TITLE

The Wages of No

PUB. DATE
March 2001
SOURCE
National Review;3/5/2001, Vol. 53 Issue 4, p17
SOURCE TYPE
Periodical
DOC. TYPE
Article
ABSTRACT
The article focuses on the current political conditions in Israel with reference to Israel-Palestine foreign relations. Ariel Sharon has been elected as Israeli Prime Minister after Ehud Barak. Outgoing Prime Minister Barak surprised many Israelis by giving concessions to Palestinians. Majority of Palestinians hope for peace in the region. There are apprehensions whether Sharon will be able to establish a stable government.
ACCESSION #
4110029

 

Related Articles

  • Voting for Sharon, Hoping for the Best. Hammer, Joshua; Chen, Joanna; Ephron, Dan // Newsweek (Atlantic Edition);02/12/2001 (Atlantic Edition), Vol. 137 Issue 7, p24 

    Discusses the Israeli elections for Prime Minister. Suggestion that the disappointment of many former Ehud Barak supporters far outweighs the dread they feel about Ariel Sharon; View that Sharon represents a drastic but necessary remedy.

  • Voting for Sharon, Hoping for the Best. Hammer, Joshua; Chen, Joanna; Ephron, Dan // Newsweek (Pacific Edition);02/12/2001 (Pacific Edition), Vol. 137 Issue 7, p32 

    Discusses the Israeli elections for Prime Minister. Suggestion that the disappointment of many former Ehud Barak supporters far outweighs the dread they feel about Ariel Sharon; View that Sharon represents a drastic but necessary remedy.

  • Pierced. Halevi, Yossi Klein // New Republic;02/19/2001, Vol. 224 Issue 8, p16 

    Addresses the after effects of the 2001 prime ministerial election in Israel between Ariel Sharon and Ehud Barak. How Barak spent his final day in office, before being replaced by Sharon; Promise of Zionism to fulfill the Jews' two contradictory desires, to realize their messianic destiny and...

  • Landslide.  // New Republic;02/19/2001, Vol. 224 Issue 8, p9 

    Addresses the 2001 prime ministerial election in Israel between Ariel Sharon and Ehud Barak. Impact of the election of Sharon on the democratic process; Outlook for peace negotiations in the region between Israel and Palestine; Reactions to Sharon's presence at the Temple Mount just prior to the...

  • 'We'll See How Short Sharon's Fuse Really Is.' Hammer, Joshua; Ephron, Dan // Newsweek (Atlantic Edition);02/19/2001 (Atlantic Edition), Vol. 137 Issue 8, p24 

    Discusses prospects for the Israel-Arab peace process, in light of the election of Ariel Sharon as prime minister. Sharon's insistence that he will negotiate with the Palestinians only on his own terms; The violence between Israelis and Palestinians in 2000 and 2001; Political limitations on...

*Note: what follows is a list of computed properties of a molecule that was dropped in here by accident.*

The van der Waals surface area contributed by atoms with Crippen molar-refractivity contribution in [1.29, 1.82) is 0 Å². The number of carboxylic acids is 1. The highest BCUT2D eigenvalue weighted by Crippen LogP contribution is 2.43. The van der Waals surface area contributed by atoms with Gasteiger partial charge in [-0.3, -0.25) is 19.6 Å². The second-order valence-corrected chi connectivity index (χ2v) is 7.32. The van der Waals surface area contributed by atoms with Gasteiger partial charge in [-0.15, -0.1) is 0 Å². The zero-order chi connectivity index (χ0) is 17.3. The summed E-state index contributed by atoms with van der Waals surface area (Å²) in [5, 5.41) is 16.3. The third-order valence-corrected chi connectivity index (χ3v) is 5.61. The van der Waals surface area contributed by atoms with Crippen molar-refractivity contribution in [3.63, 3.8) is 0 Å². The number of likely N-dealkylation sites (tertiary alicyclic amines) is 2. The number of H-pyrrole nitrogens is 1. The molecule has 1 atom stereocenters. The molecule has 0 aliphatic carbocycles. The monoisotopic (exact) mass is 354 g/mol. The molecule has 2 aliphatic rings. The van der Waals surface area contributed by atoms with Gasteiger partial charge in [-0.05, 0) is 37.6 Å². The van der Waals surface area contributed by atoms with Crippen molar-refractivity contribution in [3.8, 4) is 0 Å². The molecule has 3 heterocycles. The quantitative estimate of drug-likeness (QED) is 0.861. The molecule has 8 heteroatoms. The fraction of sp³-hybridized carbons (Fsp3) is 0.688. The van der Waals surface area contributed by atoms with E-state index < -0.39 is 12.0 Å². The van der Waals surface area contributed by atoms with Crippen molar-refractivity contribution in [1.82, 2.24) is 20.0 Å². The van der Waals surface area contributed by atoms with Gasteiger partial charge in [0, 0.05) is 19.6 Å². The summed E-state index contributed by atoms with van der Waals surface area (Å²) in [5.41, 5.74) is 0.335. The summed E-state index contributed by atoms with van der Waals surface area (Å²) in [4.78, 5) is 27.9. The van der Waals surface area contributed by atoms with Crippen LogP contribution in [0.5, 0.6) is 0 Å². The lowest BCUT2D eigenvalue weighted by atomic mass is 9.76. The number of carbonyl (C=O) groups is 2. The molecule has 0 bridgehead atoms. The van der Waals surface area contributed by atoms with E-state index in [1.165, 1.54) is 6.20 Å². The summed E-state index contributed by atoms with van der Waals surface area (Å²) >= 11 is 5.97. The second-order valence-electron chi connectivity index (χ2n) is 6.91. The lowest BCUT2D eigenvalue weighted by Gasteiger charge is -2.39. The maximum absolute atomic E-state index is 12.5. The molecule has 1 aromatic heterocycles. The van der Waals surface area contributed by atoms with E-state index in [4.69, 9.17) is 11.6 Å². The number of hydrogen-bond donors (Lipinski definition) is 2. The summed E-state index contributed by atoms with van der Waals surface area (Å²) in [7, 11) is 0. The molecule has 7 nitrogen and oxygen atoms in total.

• Israeli coalition is dangerous. Gordon, Neve // National Catholic Reporter;3/2/2001, Vol. 37 Issue 18, p19 

    Comments on the political and social struggles in Israel. Question on the leadership of politician Ariel Sharon; Description of the political propaganda spread by Sharon and fellow politician Ehud Barak; Threat to peace and democracy.

  • The Long March of A Founding Father. Romand, Andrew // Bulletin with Newsweek;1/17/2006, Vol. 124 Issue 6503, p40 

    The article chronicles the important events of the life of Israeli Prime Minister Ariel Sharon. The life of Ariel Sharon--soldier, general, legislator, leader--has mirrored the story of his state. Marked by bloodshed and scarred by battle, both emerged from a half century of chaos and conflict...

  • Rebel With A Cause. Ephron, Dan // Newsweek (Pacific Edition);12/5/2005 (Pacific Edition), Vol. 146 Issue 23, p20 

    This article looks at Israeli Prime Minister Ariel Sharon's recent decision to leave his Likud party in the Israeli government to form a new centrist party called Kadima. Analysts believe Sharon left Likud because of a group of hardliners who oppose any appeasement with the Palestinians. It is...

  • Rebel With A Cause. Ephron, Dan // Newsweek (Atlantic Edition);12/5/2005 (Atlantic Edition), Vol. 146 Issue 23, p30 

    This article looks at Ariel Sharon's recent decision to leave his Likud party in the Israeli government to form a new centrist party called Kadima. Analysts believe Sharon left Likud because of a group of hardliners who oppose any appeasement with the Palestinians. It is believed that Sharon...

Share

Read the Article

Courtesy of THE LIBRARY OF VIRGINIA

Sorry, but this item is not currently available from your library.

Try another library?
Sign out of this library

Other Topics